Child Border Separation Was 'Great Act of American Generosity' Says HHS Secretary

The U.S. Health and Human Services secretary has suggested that the detention of children at the country's southern border was a great act of generosity on behalf of the Trump administration.

Speaking to CNN Tuesday night in an interview with Wolf Blitzer, Alex Azar said he believed the U.S. had protected a large number of children who would otherwise have ended up with dangerous people.

"It is one of the great, great acts of American generosity and charity what we are doing for these unaccompanied kids who are smuggled into our country or come across illegally," Azar said, explaining he believed there was "nothing to hide about how we operate these facilities."

"[People] go into these facilities," he continued, "they see the love, the compassion, the care with these kids that our grantees deliver...and they are impressed with what's happening there," he said. While some people had been allowed to tour the facilities, Azar justifed the ban on media cameras as a child protection measure.

"We really believe we have a lot to be proud of… We have saved kids' lives by keeping them from being with some really evil people, some of them, or keeping them with people who are not their parents, keeping them with people who are accused of being a child abuser, we're doing work to protect these children and protect child welfare even as we work as expeditiously as possible to reunite them with their parents," he added, explaining the ultimate goal was to reunite children with their families.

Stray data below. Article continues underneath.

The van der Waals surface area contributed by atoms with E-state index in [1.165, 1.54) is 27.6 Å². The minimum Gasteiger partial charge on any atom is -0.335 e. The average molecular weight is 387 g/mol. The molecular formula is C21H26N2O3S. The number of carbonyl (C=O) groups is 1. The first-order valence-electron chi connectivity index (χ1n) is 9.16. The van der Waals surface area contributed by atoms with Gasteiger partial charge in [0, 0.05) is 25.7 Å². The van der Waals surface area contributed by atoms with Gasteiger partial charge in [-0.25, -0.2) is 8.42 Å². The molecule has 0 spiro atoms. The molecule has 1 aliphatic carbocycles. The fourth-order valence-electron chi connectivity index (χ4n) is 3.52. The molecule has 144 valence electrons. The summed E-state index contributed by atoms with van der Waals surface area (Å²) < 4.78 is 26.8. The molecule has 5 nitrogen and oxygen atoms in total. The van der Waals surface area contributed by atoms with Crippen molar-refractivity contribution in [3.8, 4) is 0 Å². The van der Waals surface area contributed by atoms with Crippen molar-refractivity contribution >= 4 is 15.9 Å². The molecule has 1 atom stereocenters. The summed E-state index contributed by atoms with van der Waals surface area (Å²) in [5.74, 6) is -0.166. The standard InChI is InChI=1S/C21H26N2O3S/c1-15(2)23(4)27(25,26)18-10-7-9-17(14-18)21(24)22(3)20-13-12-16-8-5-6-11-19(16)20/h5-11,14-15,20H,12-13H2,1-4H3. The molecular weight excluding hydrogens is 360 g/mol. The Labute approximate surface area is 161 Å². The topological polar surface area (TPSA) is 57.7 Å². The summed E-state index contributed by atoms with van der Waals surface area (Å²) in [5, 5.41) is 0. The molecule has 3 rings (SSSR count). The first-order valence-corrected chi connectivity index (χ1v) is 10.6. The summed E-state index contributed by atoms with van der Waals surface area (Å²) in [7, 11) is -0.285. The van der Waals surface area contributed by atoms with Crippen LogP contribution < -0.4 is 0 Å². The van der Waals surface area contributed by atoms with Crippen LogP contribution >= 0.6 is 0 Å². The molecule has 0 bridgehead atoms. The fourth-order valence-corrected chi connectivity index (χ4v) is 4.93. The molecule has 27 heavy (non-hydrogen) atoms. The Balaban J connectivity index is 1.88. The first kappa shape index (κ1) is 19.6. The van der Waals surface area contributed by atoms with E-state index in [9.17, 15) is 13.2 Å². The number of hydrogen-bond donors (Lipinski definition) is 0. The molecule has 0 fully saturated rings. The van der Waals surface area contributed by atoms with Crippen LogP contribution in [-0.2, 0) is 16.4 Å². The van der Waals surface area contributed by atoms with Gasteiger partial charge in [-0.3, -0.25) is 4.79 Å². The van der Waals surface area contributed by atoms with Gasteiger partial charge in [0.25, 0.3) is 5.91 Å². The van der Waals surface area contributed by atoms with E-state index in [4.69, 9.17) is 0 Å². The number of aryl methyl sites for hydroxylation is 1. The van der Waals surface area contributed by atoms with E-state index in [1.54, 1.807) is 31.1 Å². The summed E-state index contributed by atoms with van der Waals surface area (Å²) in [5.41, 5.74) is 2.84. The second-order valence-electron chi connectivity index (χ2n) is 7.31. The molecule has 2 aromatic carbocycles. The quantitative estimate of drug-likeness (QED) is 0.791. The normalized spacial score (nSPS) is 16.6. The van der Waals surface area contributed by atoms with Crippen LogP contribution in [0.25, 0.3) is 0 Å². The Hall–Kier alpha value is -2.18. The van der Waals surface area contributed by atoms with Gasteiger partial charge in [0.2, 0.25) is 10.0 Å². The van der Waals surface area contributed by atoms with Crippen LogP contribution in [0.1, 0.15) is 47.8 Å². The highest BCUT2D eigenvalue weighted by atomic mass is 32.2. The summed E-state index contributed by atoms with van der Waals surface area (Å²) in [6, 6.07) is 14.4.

His comments come following an uproar over the Trump administration's previous policy of separating children from their families at the U.S. southern border if they were suspected of entering the country without documentation.

Following the separation of more than 2,000 minors from adults, Trump issued an executive order that put an end to the practice, but not all children have been reunited with their parents. The Independent reported that federal officials missed a court-mandated deadline to reunite all children under 5 with their parents, admitting they would struggle to reach half that number before the deadline.